Posted in Fitzrovia, Labour Councillors, Mayfair, Pancho Lewis, Soho, West End | Tagged , | Leave a comment

Labour calls for an end to CityWest Homes

After months of complaints by local residents and campaigning by Westminster Labour Councillors the Conservative Council have finally admitted there is a problem with the operation of CityWest Homes, the ‘Arms Length Management Organisation’ that manages the council’s housing. The Council have now announced a Council led review of CityWest’s operation and governance arrangements and that the Chief Executive of CWH will be leaving the organisation at the end of June.

While Labour welcomes the belated recognition by the Council that there is a problem, it is clear the problem is not about individual members of staff- it runs much deeper. Although there have been concerns about CWH performance for many years, particularly about the increasingly high handed way it dealt with local residents representatives, the decision to push through the disastrous ‘Altair Review’ reform package that closed estate offices and created a new, failing call centre was made by Westminster Council Cabinet Members, not CityWest alone. These changes have led to a dramatic reduction in service standards over the last year.

Labour argue that now is the time for the council to take back control of its housing management by scrapping CityWest Homes and bringing the service back in house. Such a move would not only increase democratic accountability but provide opportunities for more efficient collaboration with council officers. However irrespective of structure there must be a narrower focus on the quality of service to residents and leaseholders rather than previous efforts at ‘empire building’ to expand the organisation into new areas. Labour believes that any reformed housing service must:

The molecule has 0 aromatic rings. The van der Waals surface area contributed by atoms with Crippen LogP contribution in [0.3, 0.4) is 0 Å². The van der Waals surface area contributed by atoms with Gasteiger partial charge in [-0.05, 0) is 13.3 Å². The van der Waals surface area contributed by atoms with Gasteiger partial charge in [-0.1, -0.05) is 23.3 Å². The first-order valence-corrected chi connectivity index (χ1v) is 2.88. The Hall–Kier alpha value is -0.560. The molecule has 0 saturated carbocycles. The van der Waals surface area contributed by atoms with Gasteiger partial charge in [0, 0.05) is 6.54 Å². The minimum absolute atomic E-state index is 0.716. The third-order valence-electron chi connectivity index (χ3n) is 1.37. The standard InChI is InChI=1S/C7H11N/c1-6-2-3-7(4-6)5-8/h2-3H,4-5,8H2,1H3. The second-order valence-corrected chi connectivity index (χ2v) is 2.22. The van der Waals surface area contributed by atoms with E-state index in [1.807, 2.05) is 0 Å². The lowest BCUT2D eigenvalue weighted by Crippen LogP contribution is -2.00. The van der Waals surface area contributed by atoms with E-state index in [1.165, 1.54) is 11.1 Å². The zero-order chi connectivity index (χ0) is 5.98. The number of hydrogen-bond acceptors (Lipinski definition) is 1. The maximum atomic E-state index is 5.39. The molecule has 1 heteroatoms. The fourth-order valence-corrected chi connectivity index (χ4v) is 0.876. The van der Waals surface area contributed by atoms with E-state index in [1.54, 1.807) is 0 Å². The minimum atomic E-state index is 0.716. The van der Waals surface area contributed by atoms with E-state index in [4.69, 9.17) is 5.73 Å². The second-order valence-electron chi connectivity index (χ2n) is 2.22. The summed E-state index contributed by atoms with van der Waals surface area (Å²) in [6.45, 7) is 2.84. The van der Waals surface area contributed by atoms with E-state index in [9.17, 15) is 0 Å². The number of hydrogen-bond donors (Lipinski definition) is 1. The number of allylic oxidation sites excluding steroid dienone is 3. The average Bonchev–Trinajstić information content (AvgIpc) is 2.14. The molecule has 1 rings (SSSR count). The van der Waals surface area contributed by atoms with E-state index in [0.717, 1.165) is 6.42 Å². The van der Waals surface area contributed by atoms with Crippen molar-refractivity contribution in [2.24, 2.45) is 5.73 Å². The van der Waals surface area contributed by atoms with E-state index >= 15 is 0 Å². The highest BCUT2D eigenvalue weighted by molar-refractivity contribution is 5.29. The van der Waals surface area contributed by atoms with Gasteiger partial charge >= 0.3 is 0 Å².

• Stop the council cuts to housing management budget
  • Restore more local housing officers with a clear connection to individual estates and areas
  • Reopen local estate offices in our communities to provide a base on the ground for staff and improve customer service
  • Overhaul still failing call centre
  • Hand more power and responsibility to local residents over the management of their homes

Westminster Labour Group Leader Cllr Adam Hug said “Labour is pleased that the Council is finally reviewing the operation of CityWest Homes but it must not try to pin the blame onto outgoing members of CWH staff. The problems at CityWest are the result of wrongheaded Tory changes and cuts, combined with deeper structural issues.

The Council should bite the bullet use this opportunity to close CityWest and bring the service back in house, while reversing some of its disastrous changes by putting housing officers back on the ground in local communities.”

Posted in City West Homes, Council housing, Council leaseholders, Council rents | Tagged , | 1 Comment